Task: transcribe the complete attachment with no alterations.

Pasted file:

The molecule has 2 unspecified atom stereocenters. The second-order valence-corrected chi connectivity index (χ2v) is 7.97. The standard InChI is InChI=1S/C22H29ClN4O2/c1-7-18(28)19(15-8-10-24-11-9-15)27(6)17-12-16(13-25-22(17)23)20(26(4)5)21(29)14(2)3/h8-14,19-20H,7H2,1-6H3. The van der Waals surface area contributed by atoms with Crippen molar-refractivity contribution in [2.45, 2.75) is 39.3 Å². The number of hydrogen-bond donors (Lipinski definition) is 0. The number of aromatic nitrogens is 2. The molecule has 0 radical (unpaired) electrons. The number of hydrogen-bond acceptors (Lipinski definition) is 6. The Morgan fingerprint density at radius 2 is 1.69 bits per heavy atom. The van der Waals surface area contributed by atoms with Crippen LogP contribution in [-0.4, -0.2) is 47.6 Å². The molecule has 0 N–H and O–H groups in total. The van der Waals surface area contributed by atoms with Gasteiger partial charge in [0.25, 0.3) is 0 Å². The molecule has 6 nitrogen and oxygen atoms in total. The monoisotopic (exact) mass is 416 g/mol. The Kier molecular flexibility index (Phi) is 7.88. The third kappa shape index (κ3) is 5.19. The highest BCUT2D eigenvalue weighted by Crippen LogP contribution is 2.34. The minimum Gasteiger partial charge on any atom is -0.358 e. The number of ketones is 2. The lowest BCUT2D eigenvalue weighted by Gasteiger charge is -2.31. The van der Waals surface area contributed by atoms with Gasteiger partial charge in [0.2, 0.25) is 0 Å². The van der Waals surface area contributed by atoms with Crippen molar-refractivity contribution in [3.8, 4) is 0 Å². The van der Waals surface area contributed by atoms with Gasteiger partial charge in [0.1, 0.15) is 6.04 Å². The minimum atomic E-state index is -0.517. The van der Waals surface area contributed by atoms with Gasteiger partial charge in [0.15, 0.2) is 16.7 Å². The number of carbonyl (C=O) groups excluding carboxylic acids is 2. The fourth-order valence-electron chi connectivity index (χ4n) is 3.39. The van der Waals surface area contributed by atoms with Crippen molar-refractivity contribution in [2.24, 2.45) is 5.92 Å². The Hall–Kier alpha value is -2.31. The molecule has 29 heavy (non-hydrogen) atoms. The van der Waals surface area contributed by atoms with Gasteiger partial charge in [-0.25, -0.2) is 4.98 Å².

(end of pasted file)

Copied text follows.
The molecule has 2 unspecified atom stereocenters. The second-order valence-corrected chi connectivity index (χ2v) is 7.97. The standard InChI is InChI=1S/C22H29ClN4O2/c1-7-18(28)19(15-8-10-24-11-9-15)27(6)17-12-16(13-25-22(17)23)20(26(4)5)21(29)14(2)3/h8-14,19-20H,7H2,1-6H3. The van der Waals surface area contributed by atoms with Crippen molar-refractivity contribution in [2.45, 2.75) is 39.3 Å². The number of hydrogen-bond donors (Lipinski definition) is 0. The number of aromatic nitrogens is 2. The molecule has 0 radical (unpaired) electrons. The number of hydrogen-bond acceptors (Lipinski definition) is 6. The Morgan fingerprint density at radius 2 is 1.69 bits per heavy atom. The van der Waals surface area contributed by atoms with Crippen LogP contribution in [-0.4, -0.2) is 47.6 Å². The molecule has 0 N–H and O–H groups in total. The van der Waals surface area contributed by atoms with Gasteiger partial charge in [0.25, 0.3) is 0 Å². The molecule has 6 nitrogen and oxygen atoms in total. The monoisotopic (exact) mass is 416 g/mol. The Kier molecular flexibility index (Phi) is 7.88. The third kappa shape index (κ3) is 5.19. The highest BCUT2D eigenvalue weighted by Crippen LogP contribution is 2.34. The minimum Gasteiger partial charge on any atom is -0.358 e. The number of ketones is 2. The lowest BCUT2D eigenvalue weighted by Gasteiger charge is -2.31. The van der Waals surface area contributed by atoms with Gasteiger partial charge in [0.2, 0.25) is 0 Å². The van der Waals surface area contributed by atoms with Crippen molar-refractivity contribution in [3.8, 4) is 0 Å². The van der Waals surface area contributed by atoms with Gasteiger partial charge in [0.1, 0.15) is 6.04 Å². The minimum atomic E-state index is -0.517. The van der Waals surface area contributed by atoms with Gasteiger partial charge in [0.15, 0.2) is 16.7 Å². The number of carbonyl (C=O) groups excluding carboxylic acids is 2. The fourth-order valence-electron chi connectivity index (χ4n) is 3.39. The van der Waals surface area contributed by atoms with Crippen molar-refractivity contribution in [2.24, 2.45) is 5.92 Å². The Hall–Kier alpha value is -2.31. The molecule has 29 heavy (non-hydrogen) atoms. The van der Waals surface area contributed by atoms with Gasteiger partial charge in [-0.25, -0.2) is 4.98 Å².